Book cover of Ruling Chiefs of Hawaiʻi

Why this book?

Samuel Manaiakalani Kamakau (1815–1876) was one of the most important and prolific Hawaiian scholars of the nineteenth century. His history of the ruling chiefs of Hawai‘i begins with the high chief ʻUmi, eight generations before Kamehameha I, who established the Hawaiian Kingdom in 1795, and continues to the death of Kamehameha III in 1854. Ruling Chiefs, published in 1961, was translated from Hawaiian newspaper articles that appeared in the 1860s and 1870s. The stories include Captain James Cook’s arrival in 1776, the coming of Western missionaries, and the changes that followed. All of the writings of Kamakau are highly recommended, including The People of Old, The Works of the People of Old, and The Tales and Traditions of the People of Old.

Ruling Chiefs of Hawaiʻi

By Samuel M. Kamakau,

Why should I read it?

1 author picked Ruling Chiefs of Hawaiʻi as one of their favorite books, and they share why you should read it.

What is this book about?

Eighteenth-century Hawaiian historian Samuel Mānaiakalani Kamakau traces Hawaiʻi’s history from ʻUmi, high chief eight generations before Kamehameha I, to the death of Kamehameha III in 1854. This volume covers the arrival of Captain James Cook, the consolidation of the Hawaiian kingdom by Kamehameha I, the coming of the missionaries, and the changes affecting the kingdom through the reign of Kamehameha III.

This history was originally written by Kamakau in Hawaiian as a series of newspaper articles in the 1860s and 1870s. The English translation was completed by a team of esteemed Hawaiian scholars including Mary Kawena Pukui, Thomas G. Thrum,…


Hawaiian Fishing Traditions

By Moke Manu, Dennis Kawaharada (editor),

Book cover of Hawaiian Fishing Traditions

Why this book?

Hawaiian Fishing Traditions celebrates famous Hawaiian fishermen. Fish was the main source of protein. The first story, by Moke Manu, tells of Kū‘ula-kai, who became deified as a god of fishermen because of his power to control fish. He built the first fishpond, in Hāna, Maui, to supply the chief and people with food. His son ‘Ai‘ai, featured in the second story, continued his father’s good work by locating offshore fishing grounds and teaching the people how to catch fish, practice conservation, and distribute the catch with generosity. Also included are the stories of other legendary fishermen and of battles with man-eating sharks. Two articles in the appendix describe the vast array of traditional fishing methods; a third article gives an anthropological account of the worship of shark gods.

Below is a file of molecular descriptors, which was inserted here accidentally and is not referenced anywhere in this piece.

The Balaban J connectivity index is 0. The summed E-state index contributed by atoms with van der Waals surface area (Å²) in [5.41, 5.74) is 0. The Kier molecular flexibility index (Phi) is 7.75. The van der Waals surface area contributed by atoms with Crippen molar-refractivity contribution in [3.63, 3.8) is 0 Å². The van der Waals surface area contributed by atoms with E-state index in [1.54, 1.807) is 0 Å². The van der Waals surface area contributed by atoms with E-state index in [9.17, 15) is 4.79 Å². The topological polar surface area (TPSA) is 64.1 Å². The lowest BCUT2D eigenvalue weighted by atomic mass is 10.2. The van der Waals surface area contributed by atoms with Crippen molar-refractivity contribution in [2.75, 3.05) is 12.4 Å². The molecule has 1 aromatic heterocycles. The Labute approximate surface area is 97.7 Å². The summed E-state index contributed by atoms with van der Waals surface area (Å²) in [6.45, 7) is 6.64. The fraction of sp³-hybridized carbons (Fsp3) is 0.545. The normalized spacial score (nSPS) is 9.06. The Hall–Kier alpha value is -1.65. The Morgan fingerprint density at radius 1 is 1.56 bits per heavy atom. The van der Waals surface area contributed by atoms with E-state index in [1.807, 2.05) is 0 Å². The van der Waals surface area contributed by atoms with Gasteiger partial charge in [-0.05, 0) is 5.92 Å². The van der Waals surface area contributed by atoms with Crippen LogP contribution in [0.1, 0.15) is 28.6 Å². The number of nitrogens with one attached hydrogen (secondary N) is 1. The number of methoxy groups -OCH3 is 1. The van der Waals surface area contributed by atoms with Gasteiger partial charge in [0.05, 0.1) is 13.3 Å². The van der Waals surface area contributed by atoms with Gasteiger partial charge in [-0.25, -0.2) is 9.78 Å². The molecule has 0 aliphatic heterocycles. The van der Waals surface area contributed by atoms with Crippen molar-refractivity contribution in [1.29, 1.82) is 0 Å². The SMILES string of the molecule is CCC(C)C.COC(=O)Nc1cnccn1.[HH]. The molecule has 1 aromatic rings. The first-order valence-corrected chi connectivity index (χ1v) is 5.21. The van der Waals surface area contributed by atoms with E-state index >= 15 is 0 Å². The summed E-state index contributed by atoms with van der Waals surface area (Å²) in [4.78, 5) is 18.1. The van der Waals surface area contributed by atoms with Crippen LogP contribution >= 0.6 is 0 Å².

Hawaiian Fishing Traditions

By Moke Manu, Dennis Kawaharada (editor),

Why should I read it?

1 author picked Hawaiian Fishing Traditions as one of their favorite books, and they share why you should read it.

What is this book about?

A celebration of the great fisherman of ancient Hawaii, known for attracting and propagating fish, inventing fishing techniques, and bringing in extraordinary catches.


Hawaiki Rising: Hōkūle‘a, Nainoa Thompson, and the Hawaiian Renaissance

By Sam Low,

Book cover of Hawaiki Rising: Hōkūle‘a, Nainoa Thompson, and the Hawaiian Renaissance

Why this book?

How did Polynesians navigate without instruments in voyaging canoes made with stone-age tools to discover and settle an isolated island chain in the middle of the Pacific, over 2,000 miles from their ancestral homelands in Tahiti and the Marquesas? Their navigational practices are lost in time, but the Polynesian Voyaging Society was established in 1975 to explore how it might have been done. Low tells the story of the society’s early work, a marvelous combination of adventure, exploration, and research that contributed to the contemporary revival of the spirit, pride, values, and traditions of the ancient culture. Also highly recommended on this subject are books by the three founders of the Polynesian Voyaging Society: artist and scholar Herb Kawaianui Kane, anthropologist Ben Finney, and writer and waterman Tommy Holmes.

Hawaiki Rising: Hōkūle‘a, Nainoa Thompson, and the Hawaiian Renaissance

By Sam Low,

Why should I read it?

1 author picked Hawaiki Rising as one of their favorite books, and they share why you should read it.

What is this book about?

Attuned to a world of natural signs-the stars, the winds, the curl of ocean swells-Polynesian explorers navigated for thousands of miles without charts or instruments. They sailed against prevailing winds and currents aboard powerful double canoes to settle the vast Pacific Ocean. And they did this when Greek mariners still hugged the coast of an inland sea, and Europe was populated by stone-age farmers. Yet by the turn of the twentieth century, this story had been lost and Polynesians had become an oppressed minority in their own land. Then, in 1975, a replica of an ancient Hawaiian canoe-Hokule'a-was launched to…